A few enterprising CU professionals created a "hashtag" label for Twitter posts related to the GAC. If you want to see how the whole thing unfolded in 140 characters, go to Twitter's search page and search #gac10

Certainly one of the most talked about parts of this particular GAC was the "Crashers", a group of young CU professionals dedicated to making their CUs better. Crash the GAC was started by Brent Dixon of The Haberdashery and Filene, who took the idea to CUNA. CUNA offered a number of scholarships so that attendees wouldn't technically be "crashing" in the traditional sense, and Palmetto Cooperative Services LLC sponsored a number of beds at the DC Hostel for attendees. As Crashers went about the conference, they wore their custom CU*Swag shirts with their slogan "Five Star Leaders, Two Star Lodging". Having received a CU*Swag shirt (Jimmy won one and gave me his - It's a nice shirt!), I can say they'd be great for any CU that wanted to deck out tellers in some custom gear. 


From the conference - thanks to A+ FCU

aplusfcuPacked crowd here at the GAC Opening Session. Lots of talk about job creation. #gac10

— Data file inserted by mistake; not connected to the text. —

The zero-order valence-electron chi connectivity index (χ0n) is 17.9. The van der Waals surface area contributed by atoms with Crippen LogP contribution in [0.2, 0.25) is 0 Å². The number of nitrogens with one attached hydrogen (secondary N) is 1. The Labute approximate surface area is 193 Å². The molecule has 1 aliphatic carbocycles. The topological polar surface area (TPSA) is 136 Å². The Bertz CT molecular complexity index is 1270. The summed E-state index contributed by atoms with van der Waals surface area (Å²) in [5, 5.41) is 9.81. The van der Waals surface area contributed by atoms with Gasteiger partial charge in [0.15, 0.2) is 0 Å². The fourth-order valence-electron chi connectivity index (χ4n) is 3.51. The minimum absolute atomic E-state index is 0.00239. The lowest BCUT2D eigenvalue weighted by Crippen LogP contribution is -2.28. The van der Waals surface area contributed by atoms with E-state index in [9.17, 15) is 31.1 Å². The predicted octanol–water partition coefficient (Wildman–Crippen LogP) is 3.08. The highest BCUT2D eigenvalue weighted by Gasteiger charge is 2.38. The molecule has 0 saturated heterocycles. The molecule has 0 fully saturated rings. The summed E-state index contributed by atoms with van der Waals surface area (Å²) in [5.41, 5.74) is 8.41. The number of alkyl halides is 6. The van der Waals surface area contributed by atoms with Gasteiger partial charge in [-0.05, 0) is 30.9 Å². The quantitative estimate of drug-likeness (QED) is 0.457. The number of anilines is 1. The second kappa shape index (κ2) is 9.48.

The kickoff started with David Gergen, former presidential advisor and pundit, talking leadership in the Nation and in finance, and stating "The great American job machine is broken" and that innovation will be the key that gets it started again. 

CUNA President and CEO Dan Mica was greeted by a standing ovation when he took the stage for what will be his last GAC in said position. His talk centered around raising the MBL, the hot-button issue this year to be sure. His talk seemed well received by the majority of CU citizen journalists in attendance. [Read Dan Mica's opinion column here]

The MBL echoed throughout the conference, with more and more breakout sessions and private meetings devoted to its discussion. Gigi Hyland, also of the NCUA board, spoke her mind on day two about raising the MBL cap and the forward momentum of CUs through 2010, which she admitted would be a "tough year". She also gave due attention to the Crash folks, much to their delight. 

Debbie Matz, the newest chairperson from NCUA, took the stage to talk about what she felt should be key goals for every credit union in the nation, including expansion of online services and payday loan alternatives. [Some more thoughts from Matz in this article from]